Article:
This year's bonus round will be...complicated. Revenues haven't been great and certain areas (FX) have been hit by mammoth fines. European banks globally and U.S. banks in London are constrained by the EU's bonus cap. In London, at least, the era of mega-bonuses for senior staff is probably over.
Nonetheless, banks like UBS and Morgan Stanley seem to be hiking pay for 2014. And the watchword this year - as in the past few years, is 'differentiation'. In other words, if you perform well you'll get some sort of bonus. If you don't, you'll join the ranks of the pejoratively-named 'zombies' who receive nothing at all.
We asked a selection of current and ex-bankers (and one psychologist) for advice on bonus-maximization. This is what they said.
"Bonuses used to be much more individualistic," says an equities salesman at a U.S. bank in London. "Now they're awarded to the team, and you always need to think of your bonus in that context. There's no way you can maximize your bonus as an individual now - and if you try to, it won't be sustainable."
You're not going to achieve a maximal bonus if you wait until your actual bonus meeting to make your case. [efc_twitter text="A big bonus is the result of a campaign of self-promotion/assertion that lasts the whole year."]
"I went into a meeting with my new boss and he'd ranked me as 3 out of 5 for client development," says one equities saleswoman. "This was despite the fact that I managed four out of ten of our top accounts and had been ranked as 1 by each of those clients. When I pointed this out to him, he said he didn't know. He was managing 30 people and everyone else had emailed him details of their achievements. I'd just assumed he'd be aware of mine."
"You need to make sure that your managers are kept aware of what you do throughout the year," says a former MD in structured credit. "It's no good trying to demonstrate your value just before bonus time."
Decisions about bonus pools are typically made from September onwards. In other words, if you leave your bonus campaign until November, it will be too late.
"Your manager is far more likely to remember your achievements in the third and fourth quarters than in the first and second quarters," points out the former structured credit MD. "Your near-term achievements will always stand out when people are deciding how much to pay you."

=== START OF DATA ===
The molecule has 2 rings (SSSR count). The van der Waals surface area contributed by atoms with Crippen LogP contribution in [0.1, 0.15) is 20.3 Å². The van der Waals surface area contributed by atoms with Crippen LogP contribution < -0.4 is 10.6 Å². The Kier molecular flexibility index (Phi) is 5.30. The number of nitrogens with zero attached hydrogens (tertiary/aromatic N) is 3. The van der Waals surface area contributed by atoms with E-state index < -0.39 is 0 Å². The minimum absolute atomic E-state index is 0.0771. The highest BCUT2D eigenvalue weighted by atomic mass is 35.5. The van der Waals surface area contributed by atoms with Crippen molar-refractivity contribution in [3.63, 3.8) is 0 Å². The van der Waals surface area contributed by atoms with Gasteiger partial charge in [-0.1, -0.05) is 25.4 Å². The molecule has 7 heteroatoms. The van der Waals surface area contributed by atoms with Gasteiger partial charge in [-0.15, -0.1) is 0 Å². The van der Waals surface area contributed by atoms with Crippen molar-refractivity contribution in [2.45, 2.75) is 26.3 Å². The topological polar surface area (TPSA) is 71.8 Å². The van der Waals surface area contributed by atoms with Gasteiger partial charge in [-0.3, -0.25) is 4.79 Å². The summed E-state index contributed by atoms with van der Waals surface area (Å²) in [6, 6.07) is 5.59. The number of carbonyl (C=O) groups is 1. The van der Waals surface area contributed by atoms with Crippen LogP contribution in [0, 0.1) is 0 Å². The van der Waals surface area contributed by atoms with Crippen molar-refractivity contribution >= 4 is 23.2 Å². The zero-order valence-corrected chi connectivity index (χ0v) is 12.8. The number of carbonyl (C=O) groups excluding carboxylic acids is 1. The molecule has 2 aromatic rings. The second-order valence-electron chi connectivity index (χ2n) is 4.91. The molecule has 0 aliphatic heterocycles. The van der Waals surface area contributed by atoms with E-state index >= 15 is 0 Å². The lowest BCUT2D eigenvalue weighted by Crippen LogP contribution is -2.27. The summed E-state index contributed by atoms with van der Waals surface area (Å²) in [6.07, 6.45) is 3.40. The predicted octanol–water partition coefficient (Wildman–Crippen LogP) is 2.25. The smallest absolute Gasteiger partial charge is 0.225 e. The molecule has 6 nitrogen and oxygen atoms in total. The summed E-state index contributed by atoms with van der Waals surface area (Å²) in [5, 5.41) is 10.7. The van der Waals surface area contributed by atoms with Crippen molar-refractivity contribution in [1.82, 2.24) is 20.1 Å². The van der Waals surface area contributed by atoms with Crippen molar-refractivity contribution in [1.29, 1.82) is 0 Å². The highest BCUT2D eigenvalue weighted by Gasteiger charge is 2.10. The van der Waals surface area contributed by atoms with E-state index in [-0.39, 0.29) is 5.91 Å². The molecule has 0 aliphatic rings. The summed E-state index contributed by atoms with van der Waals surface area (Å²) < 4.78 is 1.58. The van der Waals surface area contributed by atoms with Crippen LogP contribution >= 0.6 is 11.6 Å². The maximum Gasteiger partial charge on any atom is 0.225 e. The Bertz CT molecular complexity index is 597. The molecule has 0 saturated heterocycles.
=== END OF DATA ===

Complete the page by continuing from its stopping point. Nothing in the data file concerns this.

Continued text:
Threatening to quit has traditionally been a favourite negotiating strategy for risk-addicted bankers. However, now that banks are trying to dump expensive managing directors - preferably without paying their redundancy packages, they'd be happy for most senior bankers to walk away on their own accords.
"Threatening to quit is a very high risk strategy," says the recently ex-MD. "It works if you're a very strong performer, but it can backfire if you're not."
If you want to improve your visibility before bonus time, it helps to visit a company's head office in the third quarter, says one Paris-based M&A banker. "You need to go a few weeks before the date that bonuses are allocated," he advises.
Banking jobs are increasingly commoditized, says the equities salesman. There's a perception that staff are dispensable and that there's no real need to pay any particular individual as everyone's replaceable. If you want to maximize your bonus, you'll need to negate this. "Every day, you need to make the extra effort for your clients so that you're different," he says. "You need to be insightful and inspirational - you need to stand out."
Bonuses aren't just rewards for past performance, they're also retention mechanisms based upon anticipated future performance. "Talk about the future and your expected contribution in 2015," says the MD. "If managers are convinced that someone with your profile will have a particular opportunity to generate revenues next year, they will see you as valuable,"
Self-promotion is a difficult game. Get it wrong and you'll be seen as self-aggrandizing and aggressive - especially if you're a woman, in whom such traits are judged far more harshly than men.
"You need to bookmark your achievements," says psychologist and expert on office politics, Oliver James. "The way you do so requires astuteness," he adds. "There's no single formula for success, it's all about the personality of the person you're dealing with." James says you can be humorous, direct, or opaque (in such a way that it's nonetheless clear what your intention is) in the way you flag up how wonderful you are. It all depends upon the communication style of your manager.
Finally, one M&A junior relates a possibly apocryphal tale of bonus maximization from Morgan Stanley. "Most analysts don't wear a tie because they're always in the office working on spreadsheets," he says. "But there was this one guy who did. He said that [efc_twitter text="the tie meant his bonus was regularly 10% higher than everyone else's."] Senior managers saw him and assumed he was invited to a lot of client meetings because he was always smartly dressed. - And that made them think he must be pretty good."